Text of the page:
Aspiring writers get a chance to fix The Simpsons' Apu problem thanks to a new contest launched by film producer and YouTube personality Adi Shankar. The venerable animated sitcom The Simpsons just made history by passing Gunsmoke to become the scripted series with the most-ever episodes. Lately however, the conversation around The Simpsons hasn't focused on its admirable longevity, but rather on the possibility that the long-lived show has finally grown out-of-touch with the culture at large.
Much of the conversation about The Simpsons' arguable lack of perspective has centered on the character of Apu, the Indian-American convenience store owner voiced by Hank Azaria. In his documentary The Problem With Apu, filmmaker Hari Kondabolu made a compelling argument that the character only perpetuates negative South Asian stereotypes and ultimately hurts people who are still struggling for acceptance. When The Simpsons finally addressed the Apu controversy in an episode, many were left disappointed with what they saw as a dismissive approach to something they regard as a genuine concern. For his part, Apu actor Hank Azaria responded by saying he has heard people's objections and would be willing to leave the character behind.
Now Shankar wants to fix The Simpsons' Apu problem for good, and he's asking aspiring writers to help him out. Shankar has now launched a contest via Coverfly asking writers to pen their own half-hour Simpsons episode in which they address the Apu character in a more constructive way than the actual show has. The contest description reads:
We are looking for a screenplay centering on the character “Apu” set in the world and cannon [sic] of The Simpsons that takes the character of Apu and in a clever way subverts him, pivots him, intelligently writes him out, or evolves him in a way that takes a mean spirited mockery and transforms him into a kernel of truth wrapped in funny insight aka actual satire.This contest is open to people of all ethnicities and cultures, however, if you don't have any experience with Indian culture in America then you may not have the perspective and experience to write well on this topic.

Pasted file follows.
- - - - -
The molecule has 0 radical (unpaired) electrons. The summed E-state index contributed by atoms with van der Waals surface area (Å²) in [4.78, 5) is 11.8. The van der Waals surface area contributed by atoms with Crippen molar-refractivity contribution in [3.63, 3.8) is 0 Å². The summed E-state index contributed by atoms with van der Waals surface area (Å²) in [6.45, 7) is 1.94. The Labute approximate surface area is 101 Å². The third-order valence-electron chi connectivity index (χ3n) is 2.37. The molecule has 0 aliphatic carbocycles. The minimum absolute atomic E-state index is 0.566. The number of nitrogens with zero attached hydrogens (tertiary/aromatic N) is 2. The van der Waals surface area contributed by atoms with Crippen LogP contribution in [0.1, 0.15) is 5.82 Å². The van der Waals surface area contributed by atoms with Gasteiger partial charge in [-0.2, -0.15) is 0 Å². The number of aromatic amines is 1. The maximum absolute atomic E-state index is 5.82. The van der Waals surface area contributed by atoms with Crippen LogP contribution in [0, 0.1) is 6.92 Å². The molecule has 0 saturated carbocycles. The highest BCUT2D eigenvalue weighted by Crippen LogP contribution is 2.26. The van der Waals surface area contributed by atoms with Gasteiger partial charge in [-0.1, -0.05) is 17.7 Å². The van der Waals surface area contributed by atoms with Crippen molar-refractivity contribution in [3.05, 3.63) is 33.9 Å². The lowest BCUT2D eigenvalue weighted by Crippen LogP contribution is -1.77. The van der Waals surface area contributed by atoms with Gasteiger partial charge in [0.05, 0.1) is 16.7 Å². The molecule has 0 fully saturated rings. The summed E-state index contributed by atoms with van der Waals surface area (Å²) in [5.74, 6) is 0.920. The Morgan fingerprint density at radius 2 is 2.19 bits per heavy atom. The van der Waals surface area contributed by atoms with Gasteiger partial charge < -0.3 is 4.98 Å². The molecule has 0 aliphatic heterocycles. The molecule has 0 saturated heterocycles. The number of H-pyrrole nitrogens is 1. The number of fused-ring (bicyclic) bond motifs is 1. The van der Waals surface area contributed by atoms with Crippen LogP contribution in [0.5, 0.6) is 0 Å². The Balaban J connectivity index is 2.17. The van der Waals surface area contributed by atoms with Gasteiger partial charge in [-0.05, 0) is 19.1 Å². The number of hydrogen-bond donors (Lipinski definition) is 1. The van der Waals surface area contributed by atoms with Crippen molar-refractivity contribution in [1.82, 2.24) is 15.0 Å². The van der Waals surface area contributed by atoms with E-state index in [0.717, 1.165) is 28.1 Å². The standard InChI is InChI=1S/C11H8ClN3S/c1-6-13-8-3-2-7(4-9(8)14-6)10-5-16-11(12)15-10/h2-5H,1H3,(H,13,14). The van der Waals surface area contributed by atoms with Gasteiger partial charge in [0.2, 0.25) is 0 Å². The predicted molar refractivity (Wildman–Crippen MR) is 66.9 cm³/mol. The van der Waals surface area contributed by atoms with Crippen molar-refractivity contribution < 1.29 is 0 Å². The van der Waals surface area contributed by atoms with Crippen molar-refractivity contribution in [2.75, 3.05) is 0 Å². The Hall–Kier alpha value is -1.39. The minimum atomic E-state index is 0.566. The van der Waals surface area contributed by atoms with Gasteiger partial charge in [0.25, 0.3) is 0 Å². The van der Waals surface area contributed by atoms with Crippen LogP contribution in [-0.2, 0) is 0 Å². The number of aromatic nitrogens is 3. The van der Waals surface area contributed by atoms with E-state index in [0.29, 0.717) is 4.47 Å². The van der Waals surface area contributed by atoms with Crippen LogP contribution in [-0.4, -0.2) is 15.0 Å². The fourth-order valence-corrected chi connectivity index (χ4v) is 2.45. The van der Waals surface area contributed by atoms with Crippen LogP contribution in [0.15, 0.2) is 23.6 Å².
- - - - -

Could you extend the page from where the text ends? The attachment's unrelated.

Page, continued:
Shankar says he will take the winning entry to the Simpsons writers' room and pitch it as an episode. If The Simpsons should reject the story (a strong likelihood), Shankar says he will produce it himself as a fan film as part of his ongoing Bootleg Universe series of YouTube videos. It bears mentioning that Shankar is not a writer on The Simpsons and has no pull whatsoever with Fox, Matt Groening or anyone involved with the show.
The key sentence in Shankar's description: "If you don't have any experience with Indian culture in America then you may not have the perspective and experience to write well on this topic." That line right there sounds like a direct shot at the writers on The Simpsons, who have taken a hard pounding in recent weeks for lacking that very key quality of perspective. At the end of the day, perhaps the only real solution to the Apu problem is for The Simpsons to finally bow out. But as long as the show keeps making money for Fox, they will keep it on the air regardless of its arguable dip in quality and wokeness.